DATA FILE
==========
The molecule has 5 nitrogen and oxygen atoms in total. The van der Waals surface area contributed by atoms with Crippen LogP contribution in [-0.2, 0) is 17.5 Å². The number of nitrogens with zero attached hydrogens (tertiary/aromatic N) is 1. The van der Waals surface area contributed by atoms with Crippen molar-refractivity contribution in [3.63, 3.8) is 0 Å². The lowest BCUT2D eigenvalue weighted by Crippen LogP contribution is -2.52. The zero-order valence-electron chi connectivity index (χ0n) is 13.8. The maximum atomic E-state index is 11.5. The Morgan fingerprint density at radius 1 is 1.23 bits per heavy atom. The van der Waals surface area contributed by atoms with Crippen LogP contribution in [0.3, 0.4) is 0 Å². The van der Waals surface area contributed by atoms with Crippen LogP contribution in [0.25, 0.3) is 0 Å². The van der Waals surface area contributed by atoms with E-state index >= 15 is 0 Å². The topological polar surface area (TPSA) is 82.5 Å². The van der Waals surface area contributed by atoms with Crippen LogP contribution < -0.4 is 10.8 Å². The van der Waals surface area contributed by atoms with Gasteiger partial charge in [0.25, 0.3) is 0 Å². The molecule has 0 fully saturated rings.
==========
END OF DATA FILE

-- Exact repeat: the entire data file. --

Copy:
The molecule has 5 nitrogen and oxygen atoms in total. The van der Waals surface area contributed by atoms with Crippen LogP contribution in [-0.2, 0) is 17.5 Å². The number of nitrogens with zero attached hydrogens (tertiary/aromatic N) is 1. The van der Waals surface area contributed by atoms with Crippen molar-refractivity contribution in [3.63, 3.8) is 0 Å². The lowest BCUT2D eigenvalue weighted by Crippen LogP contribution is -2.52. The zero-order valence-electron chi connectivity index (χ0n) is 13.8. The maximum atomic E-state index is 11.5. The Morgan fingerprint density at radius 1 is 1.23 bits per heavy atom. The van der Waals surface area contributed by atoms with Crippen LogP contribution in [0.3, 0.4) is 0 Å². The van der Waals surface area contributed by atoms with Crippen LogP contribution in [0.25, 0.3) is 0 Å². The van der Waals surface area contributed by atoms with E-state index >= 15 is 0 Å². The topological polar surface area (TPSA) is 82.5 Å². The van der Waals surface area contributed by atoms with Crippen LogP contribution < -0.4 is 10.8 Å². The van der Waals surface area contributed by atoms with Gasteiger partial charge in [0.25, 0.3) is 0 Å². The molecule has 0 fully saturated rings.